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posted: 2/13/2012 5:00 AM

Lessons from two DuPage teacher contracts

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The Daily Herald Editorial Board

This is a tale of two suburban school district contract negotiations.

Last week, the West Chicago High School District 94 board approved a contract that called for 1 percent raises in each of the first two years and a return to talks in the third year.

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The same day, the Daily Herald reported an impasse farther east in DuPage County at Oak Brook's Butler Elementary District 53. At Butler, the union is asking for 3.3 percent raises in year one and 3.8 percent increases for years two and three. The board is offering 2.3 percent the first year, 2.8 percent the second year and 3.3 percent the third year.

But in Oak Brook's District 53, union members got average increases of 4.3 percent last year and 6.9 percent in each of the previous five years, said school board President Alan Hanzlik.

That salary increase history is simply jaw-dropping in a Great Recession. It's astonishing to think those kinds of increases were agreed to by school officials even before the recession hit.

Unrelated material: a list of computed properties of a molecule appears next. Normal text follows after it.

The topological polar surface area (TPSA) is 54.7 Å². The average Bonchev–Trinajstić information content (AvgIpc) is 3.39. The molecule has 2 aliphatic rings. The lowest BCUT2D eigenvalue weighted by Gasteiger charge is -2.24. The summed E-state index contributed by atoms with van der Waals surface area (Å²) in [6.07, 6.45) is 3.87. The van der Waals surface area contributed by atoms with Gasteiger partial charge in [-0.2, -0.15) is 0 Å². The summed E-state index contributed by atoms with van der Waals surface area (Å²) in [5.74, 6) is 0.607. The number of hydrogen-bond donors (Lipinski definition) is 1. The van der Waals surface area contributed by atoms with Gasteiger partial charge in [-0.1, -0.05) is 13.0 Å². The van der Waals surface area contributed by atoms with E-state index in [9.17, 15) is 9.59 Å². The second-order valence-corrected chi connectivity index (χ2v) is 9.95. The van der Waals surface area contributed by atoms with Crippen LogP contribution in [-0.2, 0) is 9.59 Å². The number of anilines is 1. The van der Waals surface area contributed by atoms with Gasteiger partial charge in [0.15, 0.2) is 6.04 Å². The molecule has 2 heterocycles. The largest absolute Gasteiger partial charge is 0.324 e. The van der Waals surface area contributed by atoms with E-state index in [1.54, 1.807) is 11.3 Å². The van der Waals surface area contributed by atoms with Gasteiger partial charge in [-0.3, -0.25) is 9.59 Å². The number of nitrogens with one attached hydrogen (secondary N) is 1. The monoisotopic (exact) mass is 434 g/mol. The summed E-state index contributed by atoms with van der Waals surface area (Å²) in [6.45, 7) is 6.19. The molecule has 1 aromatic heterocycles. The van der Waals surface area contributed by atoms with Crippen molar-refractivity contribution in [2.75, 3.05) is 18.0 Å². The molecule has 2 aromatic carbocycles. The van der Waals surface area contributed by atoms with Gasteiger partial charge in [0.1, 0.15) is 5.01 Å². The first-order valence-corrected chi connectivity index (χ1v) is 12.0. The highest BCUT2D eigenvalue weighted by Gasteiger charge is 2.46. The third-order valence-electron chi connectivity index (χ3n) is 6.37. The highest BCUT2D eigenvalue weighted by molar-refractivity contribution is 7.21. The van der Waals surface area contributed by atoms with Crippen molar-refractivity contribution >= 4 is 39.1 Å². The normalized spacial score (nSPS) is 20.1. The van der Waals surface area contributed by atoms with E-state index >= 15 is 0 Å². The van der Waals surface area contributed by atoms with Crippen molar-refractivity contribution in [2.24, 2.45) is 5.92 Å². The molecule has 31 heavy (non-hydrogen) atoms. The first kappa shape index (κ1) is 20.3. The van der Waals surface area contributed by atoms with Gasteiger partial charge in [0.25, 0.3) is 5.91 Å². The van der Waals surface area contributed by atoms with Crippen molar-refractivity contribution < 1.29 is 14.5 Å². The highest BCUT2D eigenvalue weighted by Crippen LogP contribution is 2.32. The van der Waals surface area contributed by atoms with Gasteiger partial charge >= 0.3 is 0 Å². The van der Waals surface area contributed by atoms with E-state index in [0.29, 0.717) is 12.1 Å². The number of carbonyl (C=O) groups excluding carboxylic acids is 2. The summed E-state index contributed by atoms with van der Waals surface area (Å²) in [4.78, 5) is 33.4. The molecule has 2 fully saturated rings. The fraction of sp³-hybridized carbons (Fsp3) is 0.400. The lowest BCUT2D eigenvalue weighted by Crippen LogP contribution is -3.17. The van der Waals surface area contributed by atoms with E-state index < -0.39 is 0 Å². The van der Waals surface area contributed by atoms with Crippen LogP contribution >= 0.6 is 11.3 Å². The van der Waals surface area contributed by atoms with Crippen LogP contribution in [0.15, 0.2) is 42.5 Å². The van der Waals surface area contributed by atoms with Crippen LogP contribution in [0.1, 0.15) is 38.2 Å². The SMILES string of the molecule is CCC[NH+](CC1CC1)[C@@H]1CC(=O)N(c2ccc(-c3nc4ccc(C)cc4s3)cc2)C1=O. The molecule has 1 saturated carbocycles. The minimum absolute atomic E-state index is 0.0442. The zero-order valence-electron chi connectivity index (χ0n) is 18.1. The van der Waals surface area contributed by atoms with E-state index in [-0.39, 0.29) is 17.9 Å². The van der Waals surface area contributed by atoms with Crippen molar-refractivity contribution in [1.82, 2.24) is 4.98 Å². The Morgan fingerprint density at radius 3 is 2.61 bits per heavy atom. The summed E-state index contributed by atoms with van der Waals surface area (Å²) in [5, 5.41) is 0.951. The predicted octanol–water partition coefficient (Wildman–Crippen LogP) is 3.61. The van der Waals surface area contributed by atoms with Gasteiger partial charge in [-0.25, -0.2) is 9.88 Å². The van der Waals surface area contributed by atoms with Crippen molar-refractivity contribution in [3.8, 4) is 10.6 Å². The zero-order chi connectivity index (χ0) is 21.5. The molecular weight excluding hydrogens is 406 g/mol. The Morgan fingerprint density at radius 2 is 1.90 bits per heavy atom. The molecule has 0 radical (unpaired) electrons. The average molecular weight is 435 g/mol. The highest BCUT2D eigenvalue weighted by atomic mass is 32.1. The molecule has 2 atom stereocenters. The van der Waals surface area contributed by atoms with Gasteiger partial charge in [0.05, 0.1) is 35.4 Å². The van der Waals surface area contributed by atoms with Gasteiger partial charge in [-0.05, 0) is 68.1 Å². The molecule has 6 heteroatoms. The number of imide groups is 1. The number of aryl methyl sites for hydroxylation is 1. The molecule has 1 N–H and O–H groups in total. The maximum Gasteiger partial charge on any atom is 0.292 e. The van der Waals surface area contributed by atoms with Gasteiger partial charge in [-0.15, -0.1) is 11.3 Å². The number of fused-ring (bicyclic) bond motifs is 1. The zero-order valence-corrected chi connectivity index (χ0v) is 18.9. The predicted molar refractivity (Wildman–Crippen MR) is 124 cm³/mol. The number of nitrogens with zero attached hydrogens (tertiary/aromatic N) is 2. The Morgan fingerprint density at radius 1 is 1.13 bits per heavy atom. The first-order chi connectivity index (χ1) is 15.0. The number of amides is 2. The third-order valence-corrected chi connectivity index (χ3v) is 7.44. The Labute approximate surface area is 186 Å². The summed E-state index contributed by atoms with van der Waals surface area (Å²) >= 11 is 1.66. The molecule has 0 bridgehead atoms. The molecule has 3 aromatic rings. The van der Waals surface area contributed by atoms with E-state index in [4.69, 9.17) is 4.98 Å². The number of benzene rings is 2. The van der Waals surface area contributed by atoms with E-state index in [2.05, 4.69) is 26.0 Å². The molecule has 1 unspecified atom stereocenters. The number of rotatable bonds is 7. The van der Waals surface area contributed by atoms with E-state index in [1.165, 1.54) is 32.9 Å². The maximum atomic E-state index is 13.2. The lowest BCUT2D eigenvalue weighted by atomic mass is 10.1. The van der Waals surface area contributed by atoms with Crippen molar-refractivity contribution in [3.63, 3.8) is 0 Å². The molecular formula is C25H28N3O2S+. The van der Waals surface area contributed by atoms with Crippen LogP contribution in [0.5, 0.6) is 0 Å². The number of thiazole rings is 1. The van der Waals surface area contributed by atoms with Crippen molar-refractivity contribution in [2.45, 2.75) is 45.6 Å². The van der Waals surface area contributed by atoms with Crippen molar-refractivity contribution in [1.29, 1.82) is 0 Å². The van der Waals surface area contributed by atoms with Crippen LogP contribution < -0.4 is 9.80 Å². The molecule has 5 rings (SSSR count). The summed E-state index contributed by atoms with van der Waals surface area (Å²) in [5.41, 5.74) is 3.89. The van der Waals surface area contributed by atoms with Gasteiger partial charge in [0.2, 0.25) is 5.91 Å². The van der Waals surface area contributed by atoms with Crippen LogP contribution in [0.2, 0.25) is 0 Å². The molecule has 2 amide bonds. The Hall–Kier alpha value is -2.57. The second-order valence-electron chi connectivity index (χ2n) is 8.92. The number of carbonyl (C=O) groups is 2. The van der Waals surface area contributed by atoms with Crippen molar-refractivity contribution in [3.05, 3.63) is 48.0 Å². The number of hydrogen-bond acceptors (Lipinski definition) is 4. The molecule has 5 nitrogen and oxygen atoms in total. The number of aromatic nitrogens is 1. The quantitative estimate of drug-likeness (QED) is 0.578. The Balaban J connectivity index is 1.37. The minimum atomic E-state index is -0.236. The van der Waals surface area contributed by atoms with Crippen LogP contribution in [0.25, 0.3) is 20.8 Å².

Hanzlik told City Editor Bob Smith that teacher pay in District 53 is in "the top one-tenth of 1 percent of 3,200 elementary and middle schools in the state."

Andrew Griffith, the union president in the Oak Brook district, argues the difference between the union and board offers comes down to a total of $160,000 over the three years.

While Hanzlik said the average teacher salary is $83,834 without benefits, Griffith said most union members still make less than that. With benefits, Hanzlik said the average compensation rises to $98,958.

The most recent state school report card data for 2009-2010 showed the average teacher salary in Oak Brook's Butler at $83,575, while in West Chicago it was $71,901, a difference of $11,674.

In West Chicago's District 94, the deal for 1 percent raises came after 11 months of negotiations.

In Oak Brook's District 53, the board and union members have bargained 24 times and agreed on 26 out of 27 issues for the three-year contract. They've met with a federal mediator three times.

In West Chicago's District 94, there also are no so-called "step" increases in the new pact to reward experience.

In Oak Brook's District 53, the contract plans still include "step" increases common in Illinois, but the steps stop after 20 years. So, a teacher with 35 years experience is paid roughly the same as one with 20.

Clearly, West Chicago's high school district and Oak Brook's elementary district are vastly different in many ways.

Nonetheless, it would seem West Chicago High School District 94's teachers are doing right by their students, parents and taxpayers. Oak Brook Elementary District 53 union members ought to take a lesson from this tale.

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